U.S. Soccer Federation president Sunil Gulati and Bob Bradley met in Los Angeles on Thursday, but no decision was made regarding Bradley’s future as head coach of the U.S. national team, according to a source with knowledge of the discussions.
The source also indicated that the meeting was never intended to produce a decision regarding Bradley’s status, and instead was meant to be a debrief of the U.S. team’s performance at the World Cup, the second such meeting the two have had since the Americans were eliminated by Ghana in the second round.
No timetable has been set for when Bradley’s situation will be resolved.
Seemingly no one knows anything about the negotiations that are not taking place about the U.S. manager position.
We do know, however, that Bob Bradley is interested in opportunities in Europe. The only reason to reveal this tidbit is because Bradley is, well, interested in opportunities in Europe.
But from the Federation’s perspective, if they don’t think that Bradley is the best man for the position by now, they will never know. It’s almost three months since the U.S. was knocked out of the World Cup. That’s enough time to digest what happened. In fact, it’s enough time to draw out a cartoon, frame-by-frame, of Team USA’s adventure in South Africa.
So what are these people talking about?
My masters degree in people watching tells me that Bob Bradley is done. He’s publicly looking for a job without burning bridges. Someone who is primarily interested in staying at a job doesn’t look publicly. Fair enough. But Sunil Gulati and the Federation are seemingly Bradley’s bunkmates in limbo. While it’s fair to assume that one can’t announce any developments where none exist, as the days turn to months, you have to begin wondering about U.S. soccer’s ability to properly plan for the future. As we start getting closer to the next international date with no movement, the smell of confusion starts to burn the nostrils.
Let’s go back to Bradley’s introduction. Bradley was initially appointed interim manager as the U.S. Soccer Federation tried to secure Jurgen Klinsmann. When the Klinsmann thing didn’t work out, Bradley was offered and accepted the job full-time. And the statements of confidence and support followed, as they should have.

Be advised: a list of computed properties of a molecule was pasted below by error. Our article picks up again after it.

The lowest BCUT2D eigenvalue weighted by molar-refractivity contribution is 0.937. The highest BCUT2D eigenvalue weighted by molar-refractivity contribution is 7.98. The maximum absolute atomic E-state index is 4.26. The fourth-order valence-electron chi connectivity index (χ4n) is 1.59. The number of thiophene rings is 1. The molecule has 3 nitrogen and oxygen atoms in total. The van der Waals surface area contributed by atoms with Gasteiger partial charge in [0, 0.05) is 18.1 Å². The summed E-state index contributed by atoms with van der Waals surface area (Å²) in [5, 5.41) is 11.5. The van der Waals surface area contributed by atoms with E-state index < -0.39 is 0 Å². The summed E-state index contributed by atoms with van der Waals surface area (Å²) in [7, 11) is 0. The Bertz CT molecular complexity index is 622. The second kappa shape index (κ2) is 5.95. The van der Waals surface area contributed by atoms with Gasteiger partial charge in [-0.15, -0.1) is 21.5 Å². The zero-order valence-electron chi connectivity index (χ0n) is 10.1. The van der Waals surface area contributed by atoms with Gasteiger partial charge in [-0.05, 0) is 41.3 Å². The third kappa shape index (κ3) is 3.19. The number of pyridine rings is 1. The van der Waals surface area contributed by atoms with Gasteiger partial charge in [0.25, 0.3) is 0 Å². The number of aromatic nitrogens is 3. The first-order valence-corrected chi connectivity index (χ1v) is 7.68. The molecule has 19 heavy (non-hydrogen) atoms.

But what happened raises a fundamental question: How do you go from Klinsmann to Bradley? Without questioning either manager’s pedigree, the two men are philosophically night and day.
If you think that Klinsmann and Bradley are the same type of manager interested in developing similar playing styles, perhaps there is no issue. But if you think that these managers would go in two different directions, we have an issue, not with the managers, but with the body doing the hiring.
Coaches have skill sets, and teams have needs and areas that require attention. A coach’s strengths should match a team’s needs. Simple as. But someone needs to define the needs, the direction, and the destination. If Klinsmann and Bradley are on the table at the same time, there needs to either be a rationale as to how each of these men fills a need and provides the direction to a destination, or there was no direction or destination in the first place. In fact, it makes one wonder whether the need was defined beyond narrowly needing a manager who knows the system. Our needs are an open book and they aren’t always tied to poor technique. We need to get better getting forward. We need to become more proficient building our attack through midfield. We need to improve our finishing. We need to work on possessing the ball and controlling the tempo of the game. Simply put, there are people better equipped than others to address these needs.
Bradley was a reactionary hire. That isn’t to say that his results were horrible. Quite the contrary. Bradley took the opportunity and led a successful cycle, especially if results are the measure of success. But his hiring on the back of courting Klinsmann showed little vision. It’s like saying, “Well if not Barack Obama, I’ll take John McCain.” It shows an inability to understand that the leader you choose shows what you’ve highlighted as your biggest needs, and further dictates the direction you think is required to get to the next level.
Hopefully, the Federation gets the process right this time. I’m assuming that Bradley is not the first pick. We don’t know the other names that the Federation may be considering to be his successor. But even if the Federation doesn’t have a clue, they should know the direction that’s needed. We’ve been watching this group now for four years. If there are not clear ideas regarding where we need to go, something is desperately wrong.
If Bob Bradley, after almost three months of stagnation, ends up manager, he’ll deserve our unconditional support. But that shouldn’t mean that the Federation should get off without a hiding if it still can’t or won’t articulate the team’s needs, direction and destination, and how Bradley has the skills to do the specific job defined.
Bob Bradley deserves better. So do we. To ask for a little vision isn’t asking a lot.
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